The Truth Comes Out
Our stay at the Park Hyatt was uneventful (review forthcoming) and though we were perplexed and frustrated by the late notice and poor communication, our time in Abu Dhabi was enjoyable. We actually stopped by Grand Hyatt while hanging around the Corniche and found the property to be completely quiet, with the entrance blocked off and no one inside/around save for a security guard patrolling the entrance ramp.
It wasn’t until a few days later in Dubai after we spoke to several Hyatt employees that we learned some unfortunate news. A Hyatt employee unofficially told us that the owners of the Grand Hyatt Abu Dhabi had somehow run out of funding and could no longer operate the hotel.
Hyatt, as such, is in the process of terminating its contract with the property and its owners. As with most hotels affiliated with large loyalty programs, the GH Abu Dhabi is not actually owned by Hyatt but rather owned and operated independently and simply contracts with Hyatt for marketing purposes; and thus Hyatt likely had nothing to do with the property running out of money. While this information was provided unofficially and Hyatt has yet to provide any substantive information, this would explain why reservations are being cancelled and new reservations are not being accepted.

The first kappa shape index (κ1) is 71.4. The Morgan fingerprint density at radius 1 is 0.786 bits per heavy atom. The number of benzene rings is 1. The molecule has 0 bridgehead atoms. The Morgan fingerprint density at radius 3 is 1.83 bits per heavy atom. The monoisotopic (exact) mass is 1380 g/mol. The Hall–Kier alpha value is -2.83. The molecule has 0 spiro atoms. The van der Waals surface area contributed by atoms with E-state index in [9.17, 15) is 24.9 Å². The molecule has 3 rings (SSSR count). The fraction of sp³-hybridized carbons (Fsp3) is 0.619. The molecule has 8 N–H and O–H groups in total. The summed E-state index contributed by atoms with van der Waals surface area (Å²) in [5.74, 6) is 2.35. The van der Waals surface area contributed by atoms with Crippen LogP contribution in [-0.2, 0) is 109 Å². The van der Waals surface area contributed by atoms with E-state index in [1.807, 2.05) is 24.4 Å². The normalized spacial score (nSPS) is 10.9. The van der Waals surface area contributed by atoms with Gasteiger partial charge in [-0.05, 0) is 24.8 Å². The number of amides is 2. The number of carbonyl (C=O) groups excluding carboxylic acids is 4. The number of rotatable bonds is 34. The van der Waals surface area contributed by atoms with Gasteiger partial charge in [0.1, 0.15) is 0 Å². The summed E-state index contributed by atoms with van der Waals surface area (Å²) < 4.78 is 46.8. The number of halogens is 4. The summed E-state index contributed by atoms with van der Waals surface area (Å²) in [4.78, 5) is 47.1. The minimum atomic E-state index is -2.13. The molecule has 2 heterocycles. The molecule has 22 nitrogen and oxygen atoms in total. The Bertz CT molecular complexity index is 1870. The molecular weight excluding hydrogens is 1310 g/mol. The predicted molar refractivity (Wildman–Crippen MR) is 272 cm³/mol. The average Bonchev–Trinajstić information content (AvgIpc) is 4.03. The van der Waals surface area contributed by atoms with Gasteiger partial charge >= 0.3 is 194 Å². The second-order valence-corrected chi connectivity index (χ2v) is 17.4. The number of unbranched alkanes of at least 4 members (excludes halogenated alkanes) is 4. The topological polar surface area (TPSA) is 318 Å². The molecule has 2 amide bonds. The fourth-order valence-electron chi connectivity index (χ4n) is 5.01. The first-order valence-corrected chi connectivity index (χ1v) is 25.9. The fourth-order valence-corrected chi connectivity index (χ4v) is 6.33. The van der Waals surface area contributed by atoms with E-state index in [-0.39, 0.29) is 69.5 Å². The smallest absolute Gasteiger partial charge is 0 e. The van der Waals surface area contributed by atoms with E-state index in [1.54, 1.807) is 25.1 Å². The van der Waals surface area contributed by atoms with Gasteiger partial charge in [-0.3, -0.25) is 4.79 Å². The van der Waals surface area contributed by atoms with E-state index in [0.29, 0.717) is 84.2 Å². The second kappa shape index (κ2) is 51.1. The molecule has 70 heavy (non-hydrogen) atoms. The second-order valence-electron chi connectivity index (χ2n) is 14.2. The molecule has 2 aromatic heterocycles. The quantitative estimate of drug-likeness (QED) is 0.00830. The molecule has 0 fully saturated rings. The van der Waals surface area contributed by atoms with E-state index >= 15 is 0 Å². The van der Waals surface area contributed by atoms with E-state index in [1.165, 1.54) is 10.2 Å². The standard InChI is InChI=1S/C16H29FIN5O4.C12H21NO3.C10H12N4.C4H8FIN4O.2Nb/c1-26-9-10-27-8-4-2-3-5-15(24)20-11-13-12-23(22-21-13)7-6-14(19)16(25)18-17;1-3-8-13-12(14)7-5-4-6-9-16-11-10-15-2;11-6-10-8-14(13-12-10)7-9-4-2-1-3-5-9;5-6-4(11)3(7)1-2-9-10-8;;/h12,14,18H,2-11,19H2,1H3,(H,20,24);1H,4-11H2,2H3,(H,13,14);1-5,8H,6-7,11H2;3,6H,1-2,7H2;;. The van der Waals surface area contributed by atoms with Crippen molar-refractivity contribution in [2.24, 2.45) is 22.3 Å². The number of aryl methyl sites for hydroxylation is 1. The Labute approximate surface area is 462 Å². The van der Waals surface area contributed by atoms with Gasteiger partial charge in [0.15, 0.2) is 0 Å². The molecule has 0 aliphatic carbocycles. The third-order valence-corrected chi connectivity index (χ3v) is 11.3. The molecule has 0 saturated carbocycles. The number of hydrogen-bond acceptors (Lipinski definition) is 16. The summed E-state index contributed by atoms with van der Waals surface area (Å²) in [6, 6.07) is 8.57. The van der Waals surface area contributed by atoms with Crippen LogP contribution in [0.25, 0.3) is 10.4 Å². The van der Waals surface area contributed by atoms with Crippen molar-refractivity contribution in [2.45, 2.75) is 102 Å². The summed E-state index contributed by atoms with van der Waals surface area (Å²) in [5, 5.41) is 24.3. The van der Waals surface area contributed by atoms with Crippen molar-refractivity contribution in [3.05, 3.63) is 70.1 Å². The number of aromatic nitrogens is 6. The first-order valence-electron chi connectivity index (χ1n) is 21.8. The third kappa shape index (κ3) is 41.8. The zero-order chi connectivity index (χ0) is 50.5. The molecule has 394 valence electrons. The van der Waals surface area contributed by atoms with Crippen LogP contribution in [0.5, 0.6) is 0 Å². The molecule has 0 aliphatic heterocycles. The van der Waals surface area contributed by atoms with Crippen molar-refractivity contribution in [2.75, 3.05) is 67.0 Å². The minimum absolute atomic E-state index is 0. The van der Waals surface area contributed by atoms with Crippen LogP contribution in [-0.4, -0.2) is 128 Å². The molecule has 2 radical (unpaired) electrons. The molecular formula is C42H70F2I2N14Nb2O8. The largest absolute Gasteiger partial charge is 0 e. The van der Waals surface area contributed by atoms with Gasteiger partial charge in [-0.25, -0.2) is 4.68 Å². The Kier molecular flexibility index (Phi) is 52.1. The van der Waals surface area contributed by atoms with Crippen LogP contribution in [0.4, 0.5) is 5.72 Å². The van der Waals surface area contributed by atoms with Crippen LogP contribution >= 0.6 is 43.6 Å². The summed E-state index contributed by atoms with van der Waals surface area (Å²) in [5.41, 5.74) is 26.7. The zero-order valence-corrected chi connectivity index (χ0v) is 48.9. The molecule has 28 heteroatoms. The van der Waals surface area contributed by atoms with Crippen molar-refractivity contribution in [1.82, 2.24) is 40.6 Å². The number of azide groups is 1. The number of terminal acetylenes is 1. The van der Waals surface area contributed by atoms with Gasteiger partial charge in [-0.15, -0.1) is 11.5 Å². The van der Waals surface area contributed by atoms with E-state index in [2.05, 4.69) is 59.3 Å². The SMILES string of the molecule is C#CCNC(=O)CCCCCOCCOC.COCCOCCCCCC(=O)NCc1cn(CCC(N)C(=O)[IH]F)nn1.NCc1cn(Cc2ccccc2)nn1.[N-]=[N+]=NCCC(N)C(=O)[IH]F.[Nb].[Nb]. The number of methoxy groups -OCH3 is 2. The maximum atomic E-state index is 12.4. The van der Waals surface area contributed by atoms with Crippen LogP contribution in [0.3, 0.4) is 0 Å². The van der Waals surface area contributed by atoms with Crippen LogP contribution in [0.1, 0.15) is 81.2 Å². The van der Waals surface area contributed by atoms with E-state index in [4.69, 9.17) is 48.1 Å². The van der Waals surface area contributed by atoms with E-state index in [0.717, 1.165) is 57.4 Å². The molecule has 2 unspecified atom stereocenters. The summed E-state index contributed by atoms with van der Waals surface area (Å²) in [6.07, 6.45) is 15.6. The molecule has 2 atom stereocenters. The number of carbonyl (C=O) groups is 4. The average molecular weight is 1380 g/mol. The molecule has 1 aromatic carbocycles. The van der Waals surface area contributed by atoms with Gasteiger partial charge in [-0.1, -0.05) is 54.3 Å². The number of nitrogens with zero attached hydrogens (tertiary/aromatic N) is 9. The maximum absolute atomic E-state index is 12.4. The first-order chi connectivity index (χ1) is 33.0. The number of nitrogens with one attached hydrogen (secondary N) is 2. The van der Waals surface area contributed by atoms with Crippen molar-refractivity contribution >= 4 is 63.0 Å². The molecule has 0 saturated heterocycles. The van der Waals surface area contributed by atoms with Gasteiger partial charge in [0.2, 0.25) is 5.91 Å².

The information given to us by the Hyatt employee, if true, is quite unfortunate. Assuming it is true, the whole situation really is bizarre and opens up a number of questions.
- How, for starters, could the owners of the property run out of money in less than a year? Surely if one plans to build and operate an undertaking as large as a luxury hotel, a coherent business plan would account for expenses and losses within the first several months before the hotel reaches profitability.
- Moreover, if the property owners have indeed run out of funding, why are Hyatt and representatives of the hotel hiding this information from guests and cancelling reservations at the last minute (and why did the property’s general manager reference future bookings)?
- Maybe I’m just old-fashioned, but if you’re going to cancel my reservation three days before my stay (even if this was an abrupt development, being notified on March 10th–when they stopped accepting guests–would have better than two days later), I’d at least like to have an inkling of an idea why that happened.
This entire ordeal has left me both frustrated and a little sad for the hotel’s sake. The Grand Hyatt Abu Dhabi looked like a fantastic property, and reports from those who were able to stay while it was still open were very positive. It’s disappointing to see that such a nice and new hotel will be leaving the Hyatt program and may be closed indefinitely.
Moreover, the way that our cancellation was handled made a pretty poor impression. I’m certain employees at the GH Abu Dhabi are scrambling to rebook those whose stays were cancelled, but I’m still leaning towards pushing for some sort of compensation. In my book, cancelling a stay just a few days beforehand and simply providing the points to book somewhere else isn’t quite enough. At any rate, I’ll be watching the situation closely to see if and when Hyatt makes an announcement but also to see what the ultimate fate of the hotel is, i.e., whether it’s picked up by another hotel chain, closed indefinitely, or something else.